Power is restored to downtown Akron; gas service still down for some

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It was around 50 degrees Monday inside January Paint & Wallpaper in Akron’s West Hill.

This area and parts of downtown were in their third day without heat after a major water main burst near Akron Children’s Hospital, disrupting natural gas service during a surge cold in January.

The city repaired the broken water main on Saturday, but other repairs were taking longer.

Some gas service had been restored on Monday, but Dominion Energy Ohio said it could take another two days to complete repairs to all gas lines.

Andy January wears gloves, hat and scarf as he works Monday at January Paint & Wallpaper in Akron.  The heating had been off in the store since Saturday because of water in the gas lines.

Andy January, whose family started the paint and wallpaper store more than 65 years ago, said all businesses face crises.

“We are adults. We are responsible for ourselves,” January said, bundled up in a hat, gloves and long johns under his khaki.

His family bought three electric heaters for $200 each and borrowed three more to make sure the store stayed warm enough so the paint gallons wouldn’t freeze.

But January was worried about a neighbor with Down syndrome who lived nearby. The neighbor refused the January aid because the forecast called for more snow and temperatures of 15 degrees.

Harriett Calcagno points out a warning on a can of paint not to freeze at the family business of January Paint & Wallpaper in Akron.

Meanwhile, across downtown Akron on Monday, a separate and unrelated utility crisis appears to have been resolved.

A fire in an underground power vault Saturday morning at Main and West Market streets knocked out power downtown around 9 a.m. Sunday.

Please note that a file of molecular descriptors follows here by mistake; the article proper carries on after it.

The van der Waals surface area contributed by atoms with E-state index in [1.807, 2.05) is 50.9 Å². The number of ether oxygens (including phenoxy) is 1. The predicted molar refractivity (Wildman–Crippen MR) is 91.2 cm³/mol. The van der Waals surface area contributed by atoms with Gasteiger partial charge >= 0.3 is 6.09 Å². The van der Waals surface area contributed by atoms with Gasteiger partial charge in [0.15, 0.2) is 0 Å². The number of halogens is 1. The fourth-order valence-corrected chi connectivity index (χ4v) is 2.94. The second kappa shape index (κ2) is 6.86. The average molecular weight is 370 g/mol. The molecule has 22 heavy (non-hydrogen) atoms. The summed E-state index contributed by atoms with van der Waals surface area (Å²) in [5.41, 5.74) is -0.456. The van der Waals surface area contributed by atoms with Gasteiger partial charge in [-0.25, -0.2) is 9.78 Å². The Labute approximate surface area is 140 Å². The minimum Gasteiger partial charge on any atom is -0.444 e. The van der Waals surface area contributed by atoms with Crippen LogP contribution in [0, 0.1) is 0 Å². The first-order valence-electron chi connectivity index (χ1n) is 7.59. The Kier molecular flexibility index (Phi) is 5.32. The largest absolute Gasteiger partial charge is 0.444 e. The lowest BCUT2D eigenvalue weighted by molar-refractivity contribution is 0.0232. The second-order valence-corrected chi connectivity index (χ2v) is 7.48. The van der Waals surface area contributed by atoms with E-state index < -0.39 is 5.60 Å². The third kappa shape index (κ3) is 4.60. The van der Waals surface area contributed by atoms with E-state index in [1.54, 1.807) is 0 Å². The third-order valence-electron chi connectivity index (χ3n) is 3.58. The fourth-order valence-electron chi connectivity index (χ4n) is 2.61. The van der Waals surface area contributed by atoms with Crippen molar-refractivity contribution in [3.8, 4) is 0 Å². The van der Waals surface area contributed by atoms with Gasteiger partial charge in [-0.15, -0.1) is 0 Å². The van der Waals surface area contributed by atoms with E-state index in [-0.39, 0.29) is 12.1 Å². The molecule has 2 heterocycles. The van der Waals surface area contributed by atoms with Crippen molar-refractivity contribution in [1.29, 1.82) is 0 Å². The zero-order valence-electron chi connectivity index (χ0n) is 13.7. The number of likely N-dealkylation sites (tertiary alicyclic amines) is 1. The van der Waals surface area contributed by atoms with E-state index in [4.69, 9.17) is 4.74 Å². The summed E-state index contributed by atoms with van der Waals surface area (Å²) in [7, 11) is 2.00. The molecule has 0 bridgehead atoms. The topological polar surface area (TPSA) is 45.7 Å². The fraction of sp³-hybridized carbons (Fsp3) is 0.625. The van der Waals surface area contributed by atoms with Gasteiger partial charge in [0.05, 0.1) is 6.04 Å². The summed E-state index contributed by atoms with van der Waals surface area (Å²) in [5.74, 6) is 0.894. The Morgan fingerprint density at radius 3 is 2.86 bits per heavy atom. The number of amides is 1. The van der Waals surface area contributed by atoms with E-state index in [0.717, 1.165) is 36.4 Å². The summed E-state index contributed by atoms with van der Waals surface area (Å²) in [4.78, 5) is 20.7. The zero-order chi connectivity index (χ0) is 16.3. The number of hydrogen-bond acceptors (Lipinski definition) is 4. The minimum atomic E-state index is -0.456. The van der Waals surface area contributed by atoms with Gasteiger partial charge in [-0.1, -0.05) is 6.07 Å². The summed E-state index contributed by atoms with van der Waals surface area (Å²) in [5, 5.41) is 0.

The Akron City Court, Stubbs Justice Center and some businesses in downtown Akron were closed Monday due to the extended outage, which affected 173 downtown customers.

Ohio Edison crews worked overnight to restore power and initially hoped to restore power by 9 a.m. Monday. As of 10:45 a.m., the company said crews had nearly completed repairs and would soon begin re-supplying customers in small batches.

Power was finally restored to downtown Akron at 2 p.m. Monday.

Traffic lights are off Monday morning at several intersections in downtown Akron, including this one at Main and Market streets.

The reason for the consecutive disasters is unclear

Ward 1 Councilor Nancy Holland said the cause of the back-to-back utility disasters was not entirely clear, but she knows winter weather has delayed repairs.

“If I had to name this weekend it would be ‘Thank you, Mother Nature,'” Holland said.

Holland learned of the water main break and resulting gas line problem on Saturday morning.

She said she was relieved after learning that some immediate concerns – Akron Children’s Hospital and Ronald McDonald House – were not dependent on gas heating. Akron Children’s uses steam heating and Ronald McDonald’s rooms use electric heating, she said.

The Mayflower Tower for older and disabled adults on Main Street was also unaffected. City of Akron says it’s steam heated. But the 74-unit Akron Metropolitan Housing Authority (AMHA) Belcher Apartments on Locust Street lost heat to gas.

Dominion told Holland it was reaching out to all of its customers without heating and offering to pay hotels until gas can be restored. But only one Belcher resident accepted that offer, said Debbie Barry, AMHA’s acting executive director.

Some residents did not want to leave their pets. Others were already in bed for the night when arrangements were made. Either way, Barry said Dominion had brought a “war wagon” that provided temporary gas to power Belcher’s boilers so the apartments never dipped below 60s.

Just after 8 p.m. Saturday, Holland posted an update on his Council Facebook page and urged anyone who had not been contacted by Dominion to give him a ringtone on their cell phone.

“What a year this week has been,” she said in a message at the bottom of the post.

Holland learned of the power outage across downtown Akron around 9 a.m. Sunday.

“There’s a long time when you think it’s a prank,” Holland said.

But of course that was not the case. Holland again updated his constituents on Facebook.

“I have received confirmation of a fire in the vault at Market and Main streets; and power has been cut in this downtown area. This is a separate event from the gas line problem in the Bowery area,” she wrote. “Please avoid the city center and drive carefully today – the streets are slippery. People, #breathe.”